Show Summary Details

Page of

PRINTED FROM OXFORD HANDBOOKS ONLINE ( © Oxford University Press, 2018. All Rights Reserved. Under the terms of the licence agreement, an individual user may print out a PDF of a single chapter of a title in Oxford Handbooks Online for personal use (for details see Privacy Policy and Legal Notice).

date: 25 January 2021

Abstract and Keywords

Musical improvisation refers to spontaneous generation of novel musical compositions in the moment of performance. The neural correlates of musical improvisation have been studied using functional brain imaging studies (fMRI, PET) as well as electrophysiologic techniques (EEG, tDCS). These studies reveal a broad network of brain regions recruited during musical improvisation. These regions participate in domain-general processes such as attention and executive control; rule-based motor sequence generation, selection, timing, and execution; sensorimotor integration; multimodal sensation; emotional processing; and interpersonal communication. Improvisational expertise appears to modulate how attentional networks are recruited during improvisation, and also enhances functional connections between motivational, sensory, limbic, and motor regions. Understanding the neural correlates of musical improvisation provides broader insights into the cognitive basis of creativity.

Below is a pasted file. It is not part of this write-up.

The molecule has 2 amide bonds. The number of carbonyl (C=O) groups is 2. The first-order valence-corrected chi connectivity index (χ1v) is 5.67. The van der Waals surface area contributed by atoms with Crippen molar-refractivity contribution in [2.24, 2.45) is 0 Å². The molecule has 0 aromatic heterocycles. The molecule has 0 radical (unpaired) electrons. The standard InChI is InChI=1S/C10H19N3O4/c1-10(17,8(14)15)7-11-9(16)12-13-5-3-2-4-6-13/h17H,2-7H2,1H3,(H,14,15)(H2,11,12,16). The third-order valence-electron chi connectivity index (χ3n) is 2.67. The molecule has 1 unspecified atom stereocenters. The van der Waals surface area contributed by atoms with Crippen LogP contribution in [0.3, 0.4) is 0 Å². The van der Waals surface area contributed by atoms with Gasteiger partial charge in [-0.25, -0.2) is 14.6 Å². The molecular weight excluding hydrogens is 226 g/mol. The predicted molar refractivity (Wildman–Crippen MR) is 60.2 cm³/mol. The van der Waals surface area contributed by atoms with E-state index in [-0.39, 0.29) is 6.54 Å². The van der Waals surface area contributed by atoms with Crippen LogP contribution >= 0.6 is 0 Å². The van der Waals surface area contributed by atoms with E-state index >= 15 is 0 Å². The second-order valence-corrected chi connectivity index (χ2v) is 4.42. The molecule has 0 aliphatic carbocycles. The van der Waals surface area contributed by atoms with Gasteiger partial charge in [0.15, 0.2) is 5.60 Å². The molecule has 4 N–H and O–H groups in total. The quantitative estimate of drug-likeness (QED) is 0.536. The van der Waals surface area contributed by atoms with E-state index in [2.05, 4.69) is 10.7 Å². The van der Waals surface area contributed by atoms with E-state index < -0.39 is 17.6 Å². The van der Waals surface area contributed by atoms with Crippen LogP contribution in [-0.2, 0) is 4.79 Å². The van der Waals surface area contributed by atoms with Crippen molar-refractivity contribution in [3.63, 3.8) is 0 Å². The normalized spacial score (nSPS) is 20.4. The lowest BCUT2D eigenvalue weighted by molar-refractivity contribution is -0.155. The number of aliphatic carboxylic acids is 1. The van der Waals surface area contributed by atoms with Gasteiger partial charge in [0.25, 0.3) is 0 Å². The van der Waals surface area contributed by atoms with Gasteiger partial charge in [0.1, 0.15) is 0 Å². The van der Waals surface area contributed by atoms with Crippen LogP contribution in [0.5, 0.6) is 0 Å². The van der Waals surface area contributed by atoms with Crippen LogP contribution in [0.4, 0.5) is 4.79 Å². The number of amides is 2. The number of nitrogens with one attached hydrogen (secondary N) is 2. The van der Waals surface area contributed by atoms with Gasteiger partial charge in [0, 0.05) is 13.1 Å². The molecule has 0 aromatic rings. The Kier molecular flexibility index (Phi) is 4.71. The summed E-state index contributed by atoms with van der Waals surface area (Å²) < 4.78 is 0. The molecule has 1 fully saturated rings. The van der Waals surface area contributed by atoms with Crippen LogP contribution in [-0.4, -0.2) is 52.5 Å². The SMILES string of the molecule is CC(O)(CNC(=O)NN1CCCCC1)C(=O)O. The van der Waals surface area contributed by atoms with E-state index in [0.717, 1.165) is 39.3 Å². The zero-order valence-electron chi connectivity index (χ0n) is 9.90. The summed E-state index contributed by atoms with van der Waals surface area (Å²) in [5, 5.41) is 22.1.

Keywords: music, improvisation, creativity, functional MRI, attention

Access to the complete content on Oxford Handbooks Online requires a subscription or purchase. Public users are able to search the site and view the abstracts and keywords for each book and chapter without a subscription.

Please subscribe or login to access full text content.

If you have purchased a print title that contains an access token, please see the token for information about how to register your code.

For questions on access or troubleshooting, please check our FAQs, and if you can''t find the answer there, please contact us.